Naperville libraries among the last to remove content filters

Naperville Public Library staff and patrons, especially local students, should find the district’s computer labs to be more user-friendly next week thanks to a new approach regarding Internet usage.

Beginning Wednesday, Internet filters will be removed from all computers in adult areas of the library; filters will be maintained in the children’s departments, and users will have a choice of which computers to use.

Each of the library’s three branches has offered Internet service on hundreds of computers for 14 years. Executive Director John Spears said during that time, issues regarding the true ability of filters to block obscene material has conflicted with filters and the websites maintained by schools. The software needed to run the library’s public access computers has resulted in an increasing number of problems for both users and library staff, often resulting in denial of access to valid websites.

“The filtering causes lot of problems, so we did a survey and were surprised to learn we are the last library in the area filtering our adult computers. And it’s just as well because the filters provide a false sense of security,” Spears said. “Typically, filters will underblock by failing to block access to content that people think should be blocked and overblock completely legitimate material that we would not want to exclude from searches.”

In some of the more unusual cases, Spears said, the filters were blocking the websites of local schools, prohibiting students from accessing homework and other materials their teachers had posted online.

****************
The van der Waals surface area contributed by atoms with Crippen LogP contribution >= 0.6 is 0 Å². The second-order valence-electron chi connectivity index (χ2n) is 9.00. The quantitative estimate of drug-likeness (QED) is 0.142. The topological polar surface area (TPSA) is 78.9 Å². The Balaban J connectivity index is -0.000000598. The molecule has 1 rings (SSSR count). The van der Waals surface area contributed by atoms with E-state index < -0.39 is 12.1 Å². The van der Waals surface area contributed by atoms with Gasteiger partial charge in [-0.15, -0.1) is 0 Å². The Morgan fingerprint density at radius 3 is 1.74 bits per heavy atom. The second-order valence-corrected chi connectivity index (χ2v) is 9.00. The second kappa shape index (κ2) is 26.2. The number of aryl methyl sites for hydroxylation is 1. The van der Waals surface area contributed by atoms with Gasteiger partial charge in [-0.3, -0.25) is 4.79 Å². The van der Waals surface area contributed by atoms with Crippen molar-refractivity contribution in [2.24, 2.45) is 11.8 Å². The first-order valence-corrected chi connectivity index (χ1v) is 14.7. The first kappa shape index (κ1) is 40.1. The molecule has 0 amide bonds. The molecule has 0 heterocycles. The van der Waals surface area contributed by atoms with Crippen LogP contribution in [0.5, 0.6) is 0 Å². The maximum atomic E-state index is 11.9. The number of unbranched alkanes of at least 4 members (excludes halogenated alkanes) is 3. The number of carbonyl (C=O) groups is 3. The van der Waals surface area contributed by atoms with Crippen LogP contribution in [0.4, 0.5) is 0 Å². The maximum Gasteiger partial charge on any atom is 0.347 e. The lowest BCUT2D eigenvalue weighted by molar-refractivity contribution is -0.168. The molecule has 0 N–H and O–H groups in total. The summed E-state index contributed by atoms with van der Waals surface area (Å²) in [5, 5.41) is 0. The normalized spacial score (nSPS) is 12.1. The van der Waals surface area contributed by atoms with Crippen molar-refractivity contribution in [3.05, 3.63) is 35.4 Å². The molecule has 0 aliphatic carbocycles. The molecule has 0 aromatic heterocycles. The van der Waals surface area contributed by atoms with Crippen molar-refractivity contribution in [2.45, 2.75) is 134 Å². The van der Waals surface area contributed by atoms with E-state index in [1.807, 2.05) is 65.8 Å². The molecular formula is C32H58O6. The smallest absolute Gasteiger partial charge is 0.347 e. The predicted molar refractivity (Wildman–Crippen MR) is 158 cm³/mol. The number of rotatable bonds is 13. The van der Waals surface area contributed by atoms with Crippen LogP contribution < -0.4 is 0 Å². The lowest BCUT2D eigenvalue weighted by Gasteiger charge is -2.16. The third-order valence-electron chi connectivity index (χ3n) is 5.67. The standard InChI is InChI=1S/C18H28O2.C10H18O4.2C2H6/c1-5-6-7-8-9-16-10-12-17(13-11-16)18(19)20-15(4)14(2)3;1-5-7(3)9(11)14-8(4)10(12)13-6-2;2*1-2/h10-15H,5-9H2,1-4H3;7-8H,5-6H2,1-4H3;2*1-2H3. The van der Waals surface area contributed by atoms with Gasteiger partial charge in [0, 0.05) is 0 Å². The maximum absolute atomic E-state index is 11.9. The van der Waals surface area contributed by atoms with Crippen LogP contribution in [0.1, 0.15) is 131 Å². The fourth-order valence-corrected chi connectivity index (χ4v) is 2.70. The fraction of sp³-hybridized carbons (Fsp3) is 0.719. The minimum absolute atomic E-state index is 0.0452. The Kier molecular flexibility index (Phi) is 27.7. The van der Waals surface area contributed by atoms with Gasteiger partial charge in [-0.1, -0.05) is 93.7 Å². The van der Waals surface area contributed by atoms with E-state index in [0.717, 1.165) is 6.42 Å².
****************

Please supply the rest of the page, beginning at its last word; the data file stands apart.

“Everything from school websites to Yahoo Mail were getting blocked, and we had situations where the computers would freeze up because these sites had been accessed,” Spears said. “Over time, that requires a tremendous amount of staff intervention to figure out why, for example, Neuqua Valley High School’s website is blocked.”

Spears said the library, however, does take the protection of children from obscene or harmful material very seriously and all policies regarding the viewing of obscene materials remain in place.

Some of the labs, he said, have also been reconfigured to give staff a better view of what’s being accessed.

“We will not, however, prohibit anyone from viewing constitutionally protected images,” he said.

The library will also offer three “Internet Safety for Teens, Children, and Parents” programs on Oct. 2 and 4.

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